The Atlantic has just digitized the first-person account of Commander E.E. Kintner's experience at the Submarine Thermal Reactor, a story they first published back in January 1959. It's about one of the first nuclear reactors coming to life only a handful of years after Hiroshima and Nagasaki, and it details how exacting science must at times rely on guesswork and luck even while putting lives at risk. [The Atlantic]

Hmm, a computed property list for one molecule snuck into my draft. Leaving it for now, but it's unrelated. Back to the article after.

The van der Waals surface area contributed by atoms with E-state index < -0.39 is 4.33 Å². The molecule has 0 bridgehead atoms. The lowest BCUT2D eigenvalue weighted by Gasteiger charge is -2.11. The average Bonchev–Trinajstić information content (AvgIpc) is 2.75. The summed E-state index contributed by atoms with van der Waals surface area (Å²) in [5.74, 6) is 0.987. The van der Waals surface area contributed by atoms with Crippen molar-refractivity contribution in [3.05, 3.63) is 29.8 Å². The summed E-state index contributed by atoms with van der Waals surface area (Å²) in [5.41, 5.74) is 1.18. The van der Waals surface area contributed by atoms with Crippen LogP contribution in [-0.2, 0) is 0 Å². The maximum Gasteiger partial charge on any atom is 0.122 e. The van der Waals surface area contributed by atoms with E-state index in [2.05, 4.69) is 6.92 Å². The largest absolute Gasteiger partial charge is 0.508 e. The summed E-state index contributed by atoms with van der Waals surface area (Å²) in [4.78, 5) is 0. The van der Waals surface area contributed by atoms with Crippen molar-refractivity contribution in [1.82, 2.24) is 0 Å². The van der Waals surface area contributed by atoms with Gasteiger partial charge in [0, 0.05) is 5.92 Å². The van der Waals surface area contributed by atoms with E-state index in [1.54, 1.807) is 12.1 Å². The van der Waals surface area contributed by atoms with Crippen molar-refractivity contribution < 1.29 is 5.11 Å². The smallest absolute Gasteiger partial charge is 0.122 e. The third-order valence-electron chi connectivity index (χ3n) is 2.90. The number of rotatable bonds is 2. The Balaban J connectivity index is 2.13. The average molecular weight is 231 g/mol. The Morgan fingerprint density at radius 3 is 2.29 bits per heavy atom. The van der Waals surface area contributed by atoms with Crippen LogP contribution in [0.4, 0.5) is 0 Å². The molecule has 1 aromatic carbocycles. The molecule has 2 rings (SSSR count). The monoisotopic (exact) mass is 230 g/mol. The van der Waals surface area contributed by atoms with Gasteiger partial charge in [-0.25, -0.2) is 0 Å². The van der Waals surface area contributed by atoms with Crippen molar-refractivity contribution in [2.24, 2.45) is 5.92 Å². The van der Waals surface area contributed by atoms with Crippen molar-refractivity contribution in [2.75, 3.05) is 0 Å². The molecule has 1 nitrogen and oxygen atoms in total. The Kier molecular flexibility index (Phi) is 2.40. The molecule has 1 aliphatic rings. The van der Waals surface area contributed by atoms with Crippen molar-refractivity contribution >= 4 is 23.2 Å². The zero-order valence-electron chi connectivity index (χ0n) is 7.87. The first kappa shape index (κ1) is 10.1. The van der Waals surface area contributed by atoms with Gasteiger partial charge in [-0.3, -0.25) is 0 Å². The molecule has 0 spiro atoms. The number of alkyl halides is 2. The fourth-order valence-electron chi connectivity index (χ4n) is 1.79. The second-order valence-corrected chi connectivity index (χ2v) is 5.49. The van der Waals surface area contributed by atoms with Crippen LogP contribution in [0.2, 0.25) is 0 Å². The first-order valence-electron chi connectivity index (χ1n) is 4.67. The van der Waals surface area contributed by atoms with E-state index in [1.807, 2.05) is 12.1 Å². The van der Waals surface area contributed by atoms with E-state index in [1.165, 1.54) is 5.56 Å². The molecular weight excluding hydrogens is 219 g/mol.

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Very, very cool.
"Rickover, paraphrasing Pasteur, put it this way: "We must have had a horseshoe around our necks. But then Nature seems to want to work for those who work hardest for themselves."
Hmm. I wonder if he actually said "neck."